Backpropagation is one of the several ways in which an artificial neural network (ANN) can be trained. It is a supervised training scheme, which means, it learns from labeled training data. In simple terms, BackProp is like “learning from mistakes. “The supervisor corrects the ANN whenever it makes mistakes.”
Initially, all the edge weights are randomly assigned. For every input in the training dataset, the ANN is activated, and its output is observed. This output is compared with the desired output that we already know, and the error is “propagated” back to the previous layer. This error is noted, and the weights are “adjusted” accordingly. This process is repeated until the output error is below a predetermined threshold.
What’s special about it, is the way the computations are carried out: each layer sees the error propagated backward into it as a ‘black box’ (a pre-computed value), which makes the computation in each layer a ‘local’ one, and therefore simplifies the whole process. This also gives way to implementing the algorithm in a computationally efficient way, which conceptually resembles the idea behind dynamic programming.
The following section describes the Backpropagation algorithm.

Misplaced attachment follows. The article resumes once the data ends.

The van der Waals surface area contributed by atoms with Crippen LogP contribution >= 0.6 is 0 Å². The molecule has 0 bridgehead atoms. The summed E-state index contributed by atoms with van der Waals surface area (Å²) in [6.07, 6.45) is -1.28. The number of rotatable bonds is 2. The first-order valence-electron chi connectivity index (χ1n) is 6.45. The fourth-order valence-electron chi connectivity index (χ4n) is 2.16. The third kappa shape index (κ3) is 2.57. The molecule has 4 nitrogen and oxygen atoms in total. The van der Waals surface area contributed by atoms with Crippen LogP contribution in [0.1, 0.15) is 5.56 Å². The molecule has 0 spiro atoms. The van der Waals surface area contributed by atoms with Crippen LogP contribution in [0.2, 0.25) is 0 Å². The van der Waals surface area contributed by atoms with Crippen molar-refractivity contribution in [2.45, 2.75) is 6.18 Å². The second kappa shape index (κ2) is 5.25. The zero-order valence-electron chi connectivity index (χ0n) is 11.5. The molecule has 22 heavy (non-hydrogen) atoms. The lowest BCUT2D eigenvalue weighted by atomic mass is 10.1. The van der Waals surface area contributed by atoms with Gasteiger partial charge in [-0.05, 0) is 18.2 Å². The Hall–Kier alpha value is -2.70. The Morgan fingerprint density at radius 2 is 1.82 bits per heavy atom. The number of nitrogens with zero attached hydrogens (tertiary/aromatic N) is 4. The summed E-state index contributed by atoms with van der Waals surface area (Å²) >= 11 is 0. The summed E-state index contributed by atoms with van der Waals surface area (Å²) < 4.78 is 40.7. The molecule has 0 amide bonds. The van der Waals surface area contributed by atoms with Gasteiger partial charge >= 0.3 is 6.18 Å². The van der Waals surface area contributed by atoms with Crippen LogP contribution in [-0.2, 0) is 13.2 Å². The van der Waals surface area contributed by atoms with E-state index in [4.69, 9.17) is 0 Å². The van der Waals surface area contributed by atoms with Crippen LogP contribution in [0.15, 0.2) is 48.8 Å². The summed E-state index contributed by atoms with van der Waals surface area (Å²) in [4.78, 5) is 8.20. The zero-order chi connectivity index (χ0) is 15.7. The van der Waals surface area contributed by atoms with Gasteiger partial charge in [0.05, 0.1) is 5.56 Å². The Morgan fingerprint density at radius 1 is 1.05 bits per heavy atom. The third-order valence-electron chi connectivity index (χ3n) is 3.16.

Assign all network inputs and output Initialize all weights with small random numbers, typically between -1 and 1 repeat for every pattern in the training set Present the pattern to the network // Propagated the input forward through the network: for each layer in the network for every node in the layer 1. Calculate the weight sum of the inputs to the node 2. Add the threshold to the sum 3. Calculate the activation for the node end end // Propagate the errors backward through the network for every node in the output layer calculate the error signal end for all hidden layers for every node in the layer 1. Calculate the node's signal error 2. Update each node's weight in the network end end // Calculate Global Error Calculate the Error Function end while ((maximum number of iterations < than specified) AND (Error Function is > than specified))